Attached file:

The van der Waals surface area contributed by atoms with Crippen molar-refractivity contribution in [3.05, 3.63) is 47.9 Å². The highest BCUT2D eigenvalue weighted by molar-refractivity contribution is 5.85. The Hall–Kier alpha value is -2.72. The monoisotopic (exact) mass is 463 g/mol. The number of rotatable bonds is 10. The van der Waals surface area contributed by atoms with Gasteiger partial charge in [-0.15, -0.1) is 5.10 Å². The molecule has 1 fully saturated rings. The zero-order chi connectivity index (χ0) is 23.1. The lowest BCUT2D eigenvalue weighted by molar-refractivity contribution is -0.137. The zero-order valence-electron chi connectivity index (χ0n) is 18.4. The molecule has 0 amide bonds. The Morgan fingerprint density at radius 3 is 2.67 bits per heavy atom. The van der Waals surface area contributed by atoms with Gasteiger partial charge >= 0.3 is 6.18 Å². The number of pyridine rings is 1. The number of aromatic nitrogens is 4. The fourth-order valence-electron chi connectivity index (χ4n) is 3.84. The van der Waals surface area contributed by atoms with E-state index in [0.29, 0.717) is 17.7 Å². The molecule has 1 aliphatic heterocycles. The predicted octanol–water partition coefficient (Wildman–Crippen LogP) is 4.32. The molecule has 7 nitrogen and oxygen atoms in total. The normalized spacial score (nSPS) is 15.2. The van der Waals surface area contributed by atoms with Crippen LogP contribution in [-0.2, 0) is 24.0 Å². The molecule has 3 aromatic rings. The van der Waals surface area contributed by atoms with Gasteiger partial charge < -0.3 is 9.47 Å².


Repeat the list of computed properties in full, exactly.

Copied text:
The van der Waals surface area contributed by atoms with Crippen molar-refractivity contribution in [3.05, 3.63) is 47.9 Å². The highest BCUT2D eigenvalue weighted by molar-refractivity contribution is 5.85. The Hall–Kier alpha value is -2.72. The monoisotopic (exact) mass is 463 g/mol. The number of rotatable bonds is 10. The van der Waals surface area contributed by atoms with Gasteiger partial charge in [-0.15, -0.1) is 5.10 Å². The molecule has 1 fully saturated rings. The zero-order chi connectivity index (χ0) is 23.1. The lowest BCUT2D eigenvalue weighted by molar-refractivity contribution is -0.137. The zero-order valence-electron chi connectivity index (χ0n) is 18.4. The molecule has 0 amide bonds. The Morgan fingerprint density at radius 3 is 2.67 bits per heavy atom. The van der Waals surface area contributed by atoms with Gasteiger partial charge >= 0.3 is 6.18 Å². The number of pyridine rings is 1. The number of aromatic nitrogens is 4. The fourth-order valence-electron chi connectivity index (χ4n) is 3.84. The van der Waals surface area contributed by atoms with E-state index in [0.29, 0.717) is 17.7 Å². The molecule has 1 aliphatic heterocycles. The predicted octanol–water partition coefficient (Wildman–Crippen LogP) is 4.32. The molecule has 7 nitrogen and oxygen atoms in total. The normalized spacial score (nSPS) is 15.2. The van der Waals surface area contributed by atoms with Crippen LogP contribution in [-0.2, 0) is 24.0 Å². The molecule has 3 aromatic rings. The van der Waals surface area contributed by atoms with Gasteiger partial charge < -0.3 is 9.47 Å².